2) the decision to go to war had been made well the prospect that Saddam might develop nuclear before the UN inspections “had ever begun;” and weapons, “did not bear cursory scrutiny even then:” 3) the outpouring of lies from Washington and and he tartly added: “as a rule of thumb, it is time to London in support of the invasion demonstrate that reconsider your position if you have to cook the books Bush, Blair and “a number of their key associates” to make your argument.” should answer before “relevant tribunals of international justice” on charges that their deliberately General Eric Shinseki, Chairman of the US Joint provoked Iraq tragedy constituted “a war crime.” Chiefs of Staff, advised the Senate on 25 February, 2003 that “several hundred thousand soldiers” would Hans Blix, the UN weapons inspection chief, pretty be necessary to pacify Iraq after eliminating Saddam. well confirmed everything his colleague asserted, in his Colin Powell warned his Cabinet colleagues at the own detailed testimony before the Chilcot inquiry. time that the “Pottery Barn” rule would apply going And Sir John Chilcot, the former Whitehall permanent into Iraq: “if you break it, you own it.” Robin Cook, secretary who chaired the seven-year exhaustive inHouse leader of the British Labour government, just quiry into the United Kingdom’s plunge with Bush into prior to the United Kingdom’s participation in the Iraq, has presently wrapped it all up in one brisk phrase: hostilities, resigned from the Blair cabinet in protest Tony Blair had not been “straight with the nation” in and heroically begged Parliament not to be swept up his impassioned “advocacy” of taking everyone there. along with that unspeakable error. Decent voices all, Shorn of diplomacy speak, Sir John was affirming what and drowned out in a tsunami of lies swirling the West the signs carried by London’s anti-war protesters much away into a catastrophic military earlier declared: “Blair lied, and whirlpool. Haass and Powell It was against this macabre thousands died.” Except it wasn’t were sidelined and ignored, ulti“thousands,” even then. As El Baradei international background of mately to resign from the adminreckoned, it was “hundreds of thouoverwhelming spiritual and istration as the Iraq venture crumsands” in 2010, and is by now probaethical poverty that Khadr’s bled. General Shinseki was bly several millions. It is now a war own peculiar descent into abused for his advice by Cheney crime of monstrous proportions, which man-made hell evolved. and Rumsfeld, and was soon Stephen Harper – Canada’s Ottawa forced into retirement. Tony wanna-be warrior – rushed to augment Blair shuffled Robin Cook into the back benches of as soon as he could. Still oblivious to the obvious perParliament, and shed public crocodile tears when ils of what was really happening, he set out immediCook died two years later. ately to weaponize our foreign policy, tagging resoBut we know how it all worked out. There were no lutely along into the morass wherein Bush and Blair weapons of mass destruction in Iraq. The invasion were floundering. forces were totally inadequate to police a radically It was against this macabre international background destabilized country, leading inevitably to the unleash- of overwhelming spiritual and ethical poverty that ing of sectarian terrorism, to today’s ISIS and the con- Khadr’s own peculiar descent into man-made hell tinuing agonies of Iraq (and Syria and Libya) – and evolved. Immediately before the first CSIS agents now perhaps further involving Turkey, Lebanon, Iran arrived to interrogate him, the American guards and even Israel. “softened him up” with thirty hours of sleep deprivaSo here’s where we are, and it’s well past time we tion, a detail nobody yet cares to rehearse: however, look at the dismal wreckage honestly, at last in all its it’s a detail symptomatic of what the boy had to enstarkly exposed viciousness. Mohamed El Baradei, dure across more than ten years of the same barbarity the UN nuclear inspections chief, asserted forcefully: looming ahead. For those with stomach enough to “nothing Blix or I had seen could possibly justify gopursue the mind-numbing specifics of what that might ing to war.” He amplified that by stressing an array have entailed, the information is on the internet. For of facts subsequently revealing: 1) the premise for the everyone else, it should suffice to recall the muchMarch 2003 invasion – that Hussein’s WMD programs publicised revelations about imprisonment at Abu constituted “an imminent threat” – was “groundless;” Ghraib, Bagram and Guantanamo to get the picture. 38 dialogue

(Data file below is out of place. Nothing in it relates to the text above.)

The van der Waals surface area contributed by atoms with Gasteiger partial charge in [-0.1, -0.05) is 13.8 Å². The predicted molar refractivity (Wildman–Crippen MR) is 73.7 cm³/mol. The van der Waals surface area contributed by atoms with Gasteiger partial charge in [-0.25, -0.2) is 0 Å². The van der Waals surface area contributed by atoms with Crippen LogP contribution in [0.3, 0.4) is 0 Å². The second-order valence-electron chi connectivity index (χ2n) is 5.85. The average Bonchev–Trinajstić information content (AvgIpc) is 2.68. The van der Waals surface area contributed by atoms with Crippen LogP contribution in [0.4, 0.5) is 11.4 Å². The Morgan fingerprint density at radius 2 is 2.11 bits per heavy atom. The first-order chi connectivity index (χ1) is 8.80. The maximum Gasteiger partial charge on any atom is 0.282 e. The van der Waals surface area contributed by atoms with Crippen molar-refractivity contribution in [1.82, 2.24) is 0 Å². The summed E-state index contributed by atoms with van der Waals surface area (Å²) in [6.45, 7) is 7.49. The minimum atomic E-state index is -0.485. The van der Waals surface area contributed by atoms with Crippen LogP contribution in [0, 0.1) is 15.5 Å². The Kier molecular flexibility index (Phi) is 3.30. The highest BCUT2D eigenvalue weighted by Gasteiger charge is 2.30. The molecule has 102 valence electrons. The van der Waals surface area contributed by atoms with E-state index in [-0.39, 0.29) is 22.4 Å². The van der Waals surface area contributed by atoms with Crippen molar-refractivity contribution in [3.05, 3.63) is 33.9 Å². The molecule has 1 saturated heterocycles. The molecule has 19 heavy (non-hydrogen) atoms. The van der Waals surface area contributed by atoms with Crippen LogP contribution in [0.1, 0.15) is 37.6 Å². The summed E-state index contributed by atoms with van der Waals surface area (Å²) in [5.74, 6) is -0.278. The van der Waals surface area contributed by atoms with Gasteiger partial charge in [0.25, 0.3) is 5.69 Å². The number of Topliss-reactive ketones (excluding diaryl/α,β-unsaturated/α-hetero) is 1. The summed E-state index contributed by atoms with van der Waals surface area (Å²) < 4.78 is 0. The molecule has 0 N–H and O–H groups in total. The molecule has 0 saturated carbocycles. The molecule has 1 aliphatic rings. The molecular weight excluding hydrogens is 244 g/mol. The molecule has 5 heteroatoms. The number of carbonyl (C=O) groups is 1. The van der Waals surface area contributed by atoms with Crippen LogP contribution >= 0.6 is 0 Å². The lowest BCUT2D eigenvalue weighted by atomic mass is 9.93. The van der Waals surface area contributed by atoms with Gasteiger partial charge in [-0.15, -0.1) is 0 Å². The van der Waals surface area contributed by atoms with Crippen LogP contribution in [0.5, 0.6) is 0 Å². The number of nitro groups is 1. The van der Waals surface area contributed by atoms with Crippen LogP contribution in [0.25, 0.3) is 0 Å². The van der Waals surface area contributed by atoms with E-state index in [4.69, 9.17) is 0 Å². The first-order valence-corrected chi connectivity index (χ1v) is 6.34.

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From 2003 to 2006, that picture was one that Jean Chrétien and Paul Martin strove studiously not to see; and from 2006 right on up to 2012, then beyond, right on up to the present, that picture was one that Stephen Harper, his party (then and now), and a host of journalistic fellow travellers have twisted grotesquely well beyond any recognition. And the reason isn’t far to seek. Upon first taking office, Stephen Harper faced a daunting prospect in Afghanistan: the war was going badly, casualties were mounting, the toll on our finances was intimidating, public support was eroding, and all of that had been bequeathed to him by the Liberals. Nevertheless, his response was to embrace the war unreservedly, and to commit even more blood and treasure to a futile chase after an evidently unwinnable cause. But as the carnage scythed on through our troops and the treasure continued to drain away, public support dwindled fast, with a 15 August, 2008 editorial in the National Post scathingly asking: “if we’re not fighting to win, what exactly are we doing in Afghanistan?” An excellent question, one for which the Prime Minister never had an answer: but in Omar Khadr, trapped at Guantanamo, he had a prefect political propaganda diversion – a Canadian Muslim charged by our American allies as a murderous terrorist, who deserved to be locked up indefinitely and the key tossed away. That 2008 show trial at Guantanamo was a stain on the American military, and an affront to any reasonable person’s understanding of justice. Khadr’s admission of guilt in the death of Sergeant Speer and the blinding of infantryman Morris was a staged plea bargain, with the active complicity of both Canadian and American authorities. Even worse, it was a nauseating parody of due process; it was coercion in the identical tradition of Stalin’s thugs extorting through torture “confessions” from the victims of the Moscow political theatre. For eight years, Khadr had suffered torture off and on, psychological and physical, and his “confession” was his only way out. So when Harper and his gang publically fought the very repatriation of Khadr in which they had tacitly acquiesced, and when they slammed him away in a maximum security prison once he came home to Canada, and when they fought his eventual parole and release, and when they are still mouthing the unforgivable libel of “payoff” for “a convicted terrorist,” they are exposing themselves as explicitly www.dialogue.ca